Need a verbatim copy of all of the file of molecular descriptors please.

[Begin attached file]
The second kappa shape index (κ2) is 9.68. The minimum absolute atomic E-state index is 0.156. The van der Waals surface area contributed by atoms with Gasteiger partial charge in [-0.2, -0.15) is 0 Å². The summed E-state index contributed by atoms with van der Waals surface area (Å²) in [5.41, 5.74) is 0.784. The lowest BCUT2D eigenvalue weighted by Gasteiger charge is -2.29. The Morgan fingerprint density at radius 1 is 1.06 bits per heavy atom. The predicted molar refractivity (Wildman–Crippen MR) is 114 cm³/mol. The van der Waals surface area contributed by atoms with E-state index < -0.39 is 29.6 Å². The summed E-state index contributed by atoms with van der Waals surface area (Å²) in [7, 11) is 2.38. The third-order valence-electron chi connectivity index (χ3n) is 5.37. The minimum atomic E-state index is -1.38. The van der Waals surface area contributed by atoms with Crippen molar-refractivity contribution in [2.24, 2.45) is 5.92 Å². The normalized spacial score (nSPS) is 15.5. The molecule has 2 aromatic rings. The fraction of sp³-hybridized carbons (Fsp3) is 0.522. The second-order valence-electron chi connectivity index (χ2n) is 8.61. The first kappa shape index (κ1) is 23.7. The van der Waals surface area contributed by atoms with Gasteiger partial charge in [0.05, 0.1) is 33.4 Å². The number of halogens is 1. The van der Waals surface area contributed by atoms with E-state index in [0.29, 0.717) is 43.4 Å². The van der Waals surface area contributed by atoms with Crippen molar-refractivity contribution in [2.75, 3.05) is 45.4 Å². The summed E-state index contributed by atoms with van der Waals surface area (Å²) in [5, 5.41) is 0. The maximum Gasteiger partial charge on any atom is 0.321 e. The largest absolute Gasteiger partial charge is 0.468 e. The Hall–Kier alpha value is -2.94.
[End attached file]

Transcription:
The second kappa shape index (κ2) is 9.68. The minimum absolute atomic E-state index is 0.156. The van der Waals surface area contributed by atoms with Gasteiger partial charge in [-0.2, -0.15) is 0 Å². The summed E-state index contributed by atoms with van der Waals surface area (Å²) in [5.41, 5.74) is 0.784. The lowest BCUT2D eigenvalue weighted by Gasteiger charge is -2.29. The Morgan fingerprint density at radius 1 is 1.06 bits per heavy atom. The predicted molar refractivity (Wildman–Crippen MR) is 114 cm³/mol. The van der Waals surface area contributed by atoms with E-state index < -0.39 is 29.6 Å². The summed E-state index contributed by atoms with van der Waals surface area (Å²) in [7, 11) is 2.38. The third-order valence-electron chi connectivity index (χ3n) is 5.37. The minimum atomic E-state index is -1.38. The van der Waals surface area contributed by atoms with Crippen molar-refractivity contribution in [2.24, 2.45) is 5.92 Å². The normalized spacial score (nSPS) is 15.5. The molecule has 2 aromatic rings. The fraction of sp³-hybridized carbons (Fsp3) is 0.522. The second-order valence-electron chi connectivity index (χ2n) is 8.61. The first kappa shape index (κ1) is 23.7. The van der Waals surface area contributed by atoms with Gasteiger partial charge in [0.05, 0.1) is 33.4 Å². The number of halogens is 1. The van der Waals surface area contributed by atoms with E-state index in [0.29, 0.717) is 43.4 Å². The van der Waals surface area contributed by atoms with Crippen molar-refractivity contribution in [2.75, 3.05) is 45.4 Å². The summed E-state index contributed by atoms with van der Waals surface area (Å²) in [5, 5.41) is 0. The maximum Gasteiger partial charge on any atom is 0.321 e. The largest absolute Gasteiger partial charge is 0.468 e. The Hall–Kier alpha value is -2.94.